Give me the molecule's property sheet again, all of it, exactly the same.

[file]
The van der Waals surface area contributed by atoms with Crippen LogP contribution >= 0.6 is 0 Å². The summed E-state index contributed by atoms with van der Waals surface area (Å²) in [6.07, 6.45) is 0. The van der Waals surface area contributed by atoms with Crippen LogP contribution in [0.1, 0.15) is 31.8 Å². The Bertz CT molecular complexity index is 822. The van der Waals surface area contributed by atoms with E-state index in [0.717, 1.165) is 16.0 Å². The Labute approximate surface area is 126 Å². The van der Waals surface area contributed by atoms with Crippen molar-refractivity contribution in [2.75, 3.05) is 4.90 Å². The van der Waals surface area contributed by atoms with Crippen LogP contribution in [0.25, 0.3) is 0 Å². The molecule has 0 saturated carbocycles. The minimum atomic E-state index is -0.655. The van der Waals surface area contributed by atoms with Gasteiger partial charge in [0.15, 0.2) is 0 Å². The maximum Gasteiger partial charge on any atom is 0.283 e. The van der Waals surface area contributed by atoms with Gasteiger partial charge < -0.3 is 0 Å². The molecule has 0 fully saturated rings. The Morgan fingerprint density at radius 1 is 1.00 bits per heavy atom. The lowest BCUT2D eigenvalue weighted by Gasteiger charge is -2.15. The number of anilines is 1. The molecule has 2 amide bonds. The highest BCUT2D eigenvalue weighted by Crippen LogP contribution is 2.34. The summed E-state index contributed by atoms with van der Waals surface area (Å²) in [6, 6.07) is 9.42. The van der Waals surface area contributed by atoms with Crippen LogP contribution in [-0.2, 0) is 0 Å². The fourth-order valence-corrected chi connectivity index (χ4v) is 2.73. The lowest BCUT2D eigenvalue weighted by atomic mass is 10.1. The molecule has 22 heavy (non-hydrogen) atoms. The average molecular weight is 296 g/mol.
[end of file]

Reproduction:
The van der Waals surface area contributed by atoms with Crippen LogP contribution >= 0.6 is 0 Å². The summed E-state index contributed by atoms with van der Waals surface area (Å²) in [6.07, 6.45) is 0. The van der Waals surface area contributed by atoms with Crippen LogP contribution in [0.1, 0.15) is 31.8 Å². The Bertz CT molecular complexity index is 822. The van der Waals surface area contributed by atoms with E-state index in [0.717, 1.165) is 16.0 Å². The Labute approximate surface area is 126 Å². The van der Waals surface area contributed by atoms with Crippen molar-refractivity contribution in [2.75, 3.05) is 4.90 Å². The van der Waals surface area contributed by atoms with Crippen LogP contribution in [0.25, 0.3) is 0 Å². The molecule has 0 saturated carbocycles. The minimum atomic E-state index is -0.655. The van der Waals surface area contributed by atoms with Gasteiger partial charge in [0.15, 0.2) is 0 Å². The maximum Gasteiger partial charge on any atom is 0.283 e. The van der Waals surface area contributed by atoms with Gasteiger partial charge < -0.3 is 0 Å². The molecule has 0 fully saturated rings. The Morgan fingerprint density at radius 1 is 1.00 bits per heavy atom. The lowest BCUT2D eigenvalue weighted by Gasteiger charge is -2.15. The number of anilines is 1. The molecule has 2 amide bonds. The highest BCUT2D eigenvalue weighted by Crippen LogP contribution is 2.34. The summed E-state index contributed by atoms with van der Waals surface area (Å²) in [6, 6.07) is 9.42. The van der Waals surface area contributed by atoms with Crippen LogP contribution in [-0.2, 0) is 0 Å². The fourth-order valence-corrected chi connectivity index (χ4v) is 2.73. The lowest BCUT2D eigenvalue weighted by atomic mass is 10.1. The molecule has 22 heavy (non-hydrogen) atoms. The average molecular weight is 296 g/mol.